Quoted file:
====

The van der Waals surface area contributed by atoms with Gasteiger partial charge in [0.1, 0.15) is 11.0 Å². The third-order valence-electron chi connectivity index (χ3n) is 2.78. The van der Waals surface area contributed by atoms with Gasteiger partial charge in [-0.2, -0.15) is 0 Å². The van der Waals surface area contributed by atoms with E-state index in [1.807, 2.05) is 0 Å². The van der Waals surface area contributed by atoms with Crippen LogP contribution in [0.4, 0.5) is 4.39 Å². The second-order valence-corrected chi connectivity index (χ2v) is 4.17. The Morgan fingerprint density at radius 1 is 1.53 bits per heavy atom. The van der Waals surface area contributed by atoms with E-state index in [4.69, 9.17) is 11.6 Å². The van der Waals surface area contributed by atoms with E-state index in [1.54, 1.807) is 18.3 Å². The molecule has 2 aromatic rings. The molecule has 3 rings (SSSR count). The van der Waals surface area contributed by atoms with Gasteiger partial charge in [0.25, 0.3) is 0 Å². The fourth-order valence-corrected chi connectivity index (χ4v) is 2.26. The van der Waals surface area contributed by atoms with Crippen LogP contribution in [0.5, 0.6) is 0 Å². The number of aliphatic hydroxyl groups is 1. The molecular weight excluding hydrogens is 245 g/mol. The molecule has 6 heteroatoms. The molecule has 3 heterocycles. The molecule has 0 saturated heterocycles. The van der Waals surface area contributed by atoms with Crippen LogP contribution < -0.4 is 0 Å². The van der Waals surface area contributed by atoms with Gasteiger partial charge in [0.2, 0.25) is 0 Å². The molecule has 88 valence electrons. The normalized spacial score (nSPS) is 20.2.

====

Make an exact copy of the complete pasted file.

The van der Waals surface area contributed by atoms with Gasteiger partial charge in [0.1, 0.15) is 11.0 Å². The third-order valence-electron chi connectivity index (χ3n) is 2.78. The van der Waals surface area contributed by atoms with Gasteiger partial charge in [-0.2, -0.15) is 0 Å². The van der Waals surface area contributed by atoms with E-state index in [1.807, 2.05) is 0 Å². The van der Waals surface area contributed by atoms with Crippen LogP contribution in [0.4, 0.5) is 4.39 Å². The second-order valence-corrected chi connectivity index (χ2v) is 4.17. The Morgan fingerprint density at radius 1 is 1.53 bits per heavy atom. The van der Waals surface area contributed by atoms with E-state index in [4.69, 9.17) is 11.6 Å². The van der Waals surface area contributed by atoms with E-state index in [1.54, 1.807) is 18.3 Å². The molecule has 2 aromatic rings. The molecule has 3 rings (SSSR count). The van der Waals surface area contributed by atoms with Gasteiger partial charge in [0.25, 0.3) is 0 Å². The fourth-order valence-corrected chi connectivity index (χ4v) is 2.26. The van der Waals surface area contributed by atoms with Crippen LogP contribution in [0.5, 0.6) is 0 Å². The number of aliphatic hydroxyl groups is 1. The molecular weight excluding hydrogens is 245 g/mol. The molecule has 6 heteroatoms. The molecule has 3 heterocycles. The molecule has 0 saturated heterocycles. The van der Waals surface area contributed by atoms with Crippen LogP contribution < -0.4 is 0 Å². The van der Waals surface area contributed by atoms with Gasteiger partial charge in [0.2, 0.25) is 0 Å². The molecule has 88 valence electrons. The normalized spacial score (nSPS) is 20.2.